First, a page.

System.out.println("Error Found : -" + e);
}


In this part it is not needed to have to different variables, currentXOR and lastXOR. One should be enough. Having the two variables here makes it more complex than it should be. Also, why are you catching exceptions here? What exceptions do you expect to happen? Since the code used in the try does not throw any exception except for the possible standard java runtime exceptions like for example OutOfMemoryException, it is not needed to have a try catch.

System.out.println("Input is not in the range or valid");
return -1;


This part is at the end of the method. Instead you can negate the if statement at the beginning of the method and put this piece in the if. Then it becomes more clear what happens if the conditions are not met. There is also a return -1 which is more of a C style thing. In this case it is perfectly fine to use an Exception, the IllegalArgumentException will fit since the arguments passed are not valid (they are too small or too large).

private static boolean isValidatedInput(int M, int N) {
if (0 <= M && 0 <= N && M <= Math.pow(10, 9) && N <= Math.pow(10, 9) && M <= N) {
return true;
} else
return false;
}


The name of the method can be changed to isValidInput. The name isValidatedInput suggests that there will be a check if the input is already validated while it seems you are validating the input. There us also no reason to have the return true and return false, you can immediatly return the condition used in the if. Because if that condition is true the method will then return true and if the condition is false the method will then return false. Lastly, the upper bound of 10^9 seems arbitrary. If you want to prevent overflows and underflows you can use Integer.MAX_VALUE as upper bound.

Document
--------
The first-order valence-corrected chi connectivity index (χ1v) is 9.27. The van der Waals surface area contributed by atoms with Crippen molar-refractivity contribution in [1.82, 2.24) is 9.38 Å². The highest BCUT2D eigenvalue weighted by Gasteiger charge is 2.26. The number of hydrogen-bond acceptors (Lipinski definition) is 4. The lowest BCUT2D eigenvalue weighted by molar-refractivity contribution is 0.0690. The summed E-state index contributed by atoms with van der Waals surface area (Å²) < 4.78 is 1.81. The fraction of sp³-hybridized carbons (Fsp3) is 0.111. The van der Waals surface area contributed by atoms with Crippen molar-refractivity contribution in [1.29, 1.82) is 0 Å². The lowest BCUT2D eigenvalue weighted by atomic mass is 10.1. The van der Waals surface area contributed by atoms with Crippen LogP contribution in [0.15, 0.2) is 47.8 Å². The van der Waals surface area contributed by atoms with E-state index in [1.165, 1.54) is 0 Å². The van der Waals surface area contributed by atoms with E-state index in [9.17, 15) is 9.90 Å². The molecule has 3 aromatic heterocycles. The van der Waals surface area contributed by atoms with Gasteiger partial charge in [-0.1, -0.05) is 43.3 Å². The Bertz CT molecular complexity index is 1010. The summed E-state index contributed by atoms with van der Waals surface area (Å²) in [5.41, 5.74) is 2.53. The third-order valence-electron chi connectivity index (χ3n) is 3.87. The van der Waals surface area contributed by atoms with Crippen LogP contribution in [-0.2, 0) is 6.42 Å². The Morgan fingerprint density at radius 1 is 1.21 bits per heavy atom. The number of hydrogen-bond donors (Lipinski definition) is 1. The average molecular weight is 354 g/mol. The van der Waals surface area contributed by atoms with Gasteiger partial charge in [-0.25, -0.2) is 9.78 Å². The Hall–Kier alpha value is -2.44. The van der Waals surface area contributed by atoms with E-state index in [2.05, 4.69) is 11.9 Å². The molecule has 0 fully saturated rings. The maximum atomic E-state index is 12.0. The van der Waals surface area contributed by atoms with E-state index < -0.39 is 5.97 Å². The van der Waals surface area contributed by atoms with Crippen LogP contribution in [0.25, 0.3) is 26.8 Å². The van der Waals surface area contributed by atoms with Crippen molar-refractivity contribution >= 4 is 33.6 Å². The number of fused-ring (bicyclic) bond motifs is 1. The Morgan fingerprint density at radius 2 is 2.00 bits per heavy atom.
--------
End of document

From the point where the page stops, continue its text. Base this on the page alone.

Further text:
private static Integer computeXOR(Integer m, Integer n) {
return m ^ n;
}


In the rest of the code you use int yet here you use Integers. Using Integer is not necessary in this case since you don't have to deal with null values so using int would be consistent with the rest of the code. You can also ask if this method is really needed. IMO something like x ^ y is perfectly fine and clear and you don't need a separate method for that, but if it helps you, you can leave it in.

All in all with the above suggestions the code will become

public static void main(String[] args) {
int bitXORProduct = solution(5,8);
System.out.println(bitXORProduct);
}

public static int solution(int lowerBound, int upperBoundInclusive) {
if (!isValidInput(lowerBound, upperBoundInclusive)) {
throw new IllegalArgumentException("Input is not in the range or valid");
}

int currentXOR = lowerBound;
for (int i = lowerBound; i < upperBoundInclusive; i++) {
currentXOR = currentXOR ^ (i + 1); // this can also be written as currentXOR ^= i + 1;
}

return currentXOR;
}

private static boolean isValidInput(int M, int N) {
return 0 <= M
&& 0 <= N
&& M <= Math.pow(10, 9)
&& N <= Math.pow(10, 9)
&& M <= N;
}
$$$$